Sudan transition: Abdalla Hamdok appointed new prime minister
22 August 2019
Sudan has appointed a new prime minister as the country embarks on a three-year transition to civilian rule.
Prime Minister Abdalla Hamdok said achieving peace and solving the economic crisis were priorities.
His appointment comes as Lt-Gen Abdel Fattah Abdelrahman Burhan was sworn in as leader of the new Sovereign Council.
The new government will run the country until an election. There have been months of turbulence including the deaths of dozens of protesters.
The opposition hopes the new appointments will usher in an end to military rule.
The crisis began with protests at the end of last year which led to the ousting of Omar al-Bashir after 30 years of authoritarian government.
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Mr Hamdok was sworn in as transitional prime minister on arrival from Ethiopia, where he has worked as a respected senior economist for the UN since 2011 before stepping down last year.
“The government’s top priorities are to stop the war, build sustainable peace, address the severe economic crisis and build a balanced foreign policy,” he told reporters.
Last year, Mr Hamdok was nominated by Mr Bashir to the job of finance minister, but he turned it down, the AFP news agency reported.
The swearing in of Mr Hamdok and the Sovereign Council marks the first time that Sudan has not been under full military rule since Mr Bashir came to power in a 1989 coup.
The new Sovereign Council replaces the Transitional Military Council (TMC) that took charge after the Islamist ruler was toppled after mass protests.
Gen Burhan will lead a group of six civilians and four other military officers as part of a planned 39-month long transition to democracy.
Who is Abdalla Hamdok?
- Born in 1956 in Sudan’s central Kordofan province
- Holds PhD in economic studies from the University of Manchester
- In the 1990s worked as chief technical advisor at the International Labour Organization in Zimbabwe and later principal policy economist at the African Development Bank in the Ivory Coast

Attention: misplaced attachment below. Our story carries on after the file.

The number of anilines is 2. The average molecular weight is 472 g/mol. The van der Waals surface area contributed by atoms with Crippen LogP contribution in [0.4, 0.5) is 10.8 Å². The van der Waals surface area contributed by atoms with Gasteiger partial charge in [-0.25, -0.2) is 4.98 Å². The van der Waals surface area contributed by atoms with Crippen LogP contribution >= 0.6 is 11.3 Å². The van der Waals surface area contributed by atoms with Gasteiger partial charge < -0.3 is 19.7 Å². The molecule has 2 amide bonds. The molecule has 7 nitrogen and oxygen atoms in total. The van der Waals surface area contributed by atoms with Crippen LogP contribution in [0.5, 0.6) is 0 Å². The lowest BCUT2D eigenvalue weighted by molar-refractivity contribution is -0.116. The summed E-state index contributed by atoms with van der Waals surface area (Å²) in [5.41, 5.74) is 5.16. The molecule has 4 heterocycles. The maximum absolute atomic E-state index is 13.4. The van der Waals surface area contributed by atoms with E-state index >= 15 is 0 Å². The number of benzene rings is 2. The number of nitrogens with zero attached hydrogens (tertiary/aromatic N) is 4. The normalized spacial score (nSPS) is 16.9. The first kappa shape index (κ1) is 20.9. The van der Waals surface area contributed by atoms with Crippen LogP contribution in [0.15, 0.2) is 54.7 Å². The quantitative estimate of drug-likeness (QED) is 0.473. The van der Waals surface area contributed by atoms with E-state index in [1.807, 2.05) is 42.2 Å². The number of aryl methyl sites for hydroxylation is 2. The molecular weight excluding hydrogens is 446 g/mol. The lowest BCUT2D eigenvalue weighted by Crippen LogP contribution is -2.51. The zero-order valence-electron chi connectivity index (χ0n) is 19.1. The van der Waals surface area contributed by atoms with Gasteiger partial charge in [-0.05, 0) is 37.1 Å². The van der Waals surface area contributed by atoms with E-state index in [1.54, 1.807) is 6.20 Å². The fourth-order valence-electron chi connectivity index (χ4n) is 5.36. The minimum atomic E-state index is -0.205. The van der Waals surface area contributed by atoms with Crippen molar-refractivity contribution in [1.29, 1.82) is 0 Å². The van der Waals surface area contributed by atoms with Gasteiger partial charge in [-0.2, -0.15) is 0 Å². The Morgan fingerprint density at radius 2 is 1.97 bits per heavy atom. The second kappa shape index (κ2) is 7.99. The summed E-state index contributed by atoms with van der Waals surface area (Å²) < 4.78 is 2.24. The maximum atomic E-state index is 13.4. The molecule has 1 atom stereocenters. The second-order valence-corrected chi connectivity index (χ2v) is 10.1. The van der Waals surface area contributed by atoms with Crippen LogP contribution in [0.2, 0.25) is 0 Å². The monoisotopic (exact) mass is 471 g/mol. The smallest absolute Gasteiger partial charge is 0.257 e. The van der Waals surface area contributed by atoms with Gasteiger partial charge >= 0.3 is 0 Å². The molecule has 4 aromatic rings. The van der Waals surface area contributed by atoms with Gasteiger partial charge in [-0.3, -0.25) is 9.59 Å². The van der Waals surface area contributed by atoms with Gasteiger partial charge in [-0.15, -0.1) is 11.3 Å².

- Served as deputy executive secretary of the UN Economic Commission for Africa (ECA) from November 2011
How did we get here?
On 4 August the military and protesters signed a constitutional declaration which paved the way for the formation of a transitional government. A formal signing ceremony took place on 17 August.
They agreed on the following:
- Power-sharing will last for 39 months
- Elections to be held at the end of that period
- A sovereign council, cabinet and legislative body will be formed
- A general will head the council for the first 21 months, a civilian for the remaining 18
- Sovereign council will have 11 members (5 civilian and 5 military nominees plus one agreed by consensus)
- A prime minister, nominated by the pro-democracy movement, will head the cabinet
- The ministers of defence and interior will be chosen by the military
- The other positions will be taken by pro-democracy candidates
- Sovereign council and cabinet members barred from running for election
The long transition period is seen as a victory for the pro-democracy movement – the generals had threatened a snap election after the 3 June crackdown, during which more than 120 people were reportedly killed, with many of the dead dumped in the River Nile.
Demonstrators argued that Mr Bashir’s regime was so deeply entrenched that it would take time to dismantle its political network and open the way for free and fair elections.
How did the crisis unfold?
It can be traced back to December 2018, when then President Bashir’s government imposed emergency austerity measures.
Cuts to bread and fuel subsidies sparked demonstrations in the east over living standards, and the anger spread to the capital.
The protests broadened into demands for the removal of Mr Bashir, who had been in charge for 30 years.
In April, the president was overthrown by the military after sit-ins outside the defence ministry, but demonstrators then wanted to ensure authority was swiftly transferred to a civilian administration.
A council of generals led by Gen Burhan assumed power, but it has struggled to return the country to normality.
The army is not a unified force in Sudan; paramilitary organisations and various Islamist militias hold some sway.
The Rapid Support Forces (RSF) led by Hemeti – which grew out of the notorious Janjaweed militia that was accused of carrying out a genocide in the Darfur region of western Sudan – have been blamed for recent abuses.
These include the 3 June massacre.
RSF leaders have denied planning the killings, which they say were carried out by rogue elements.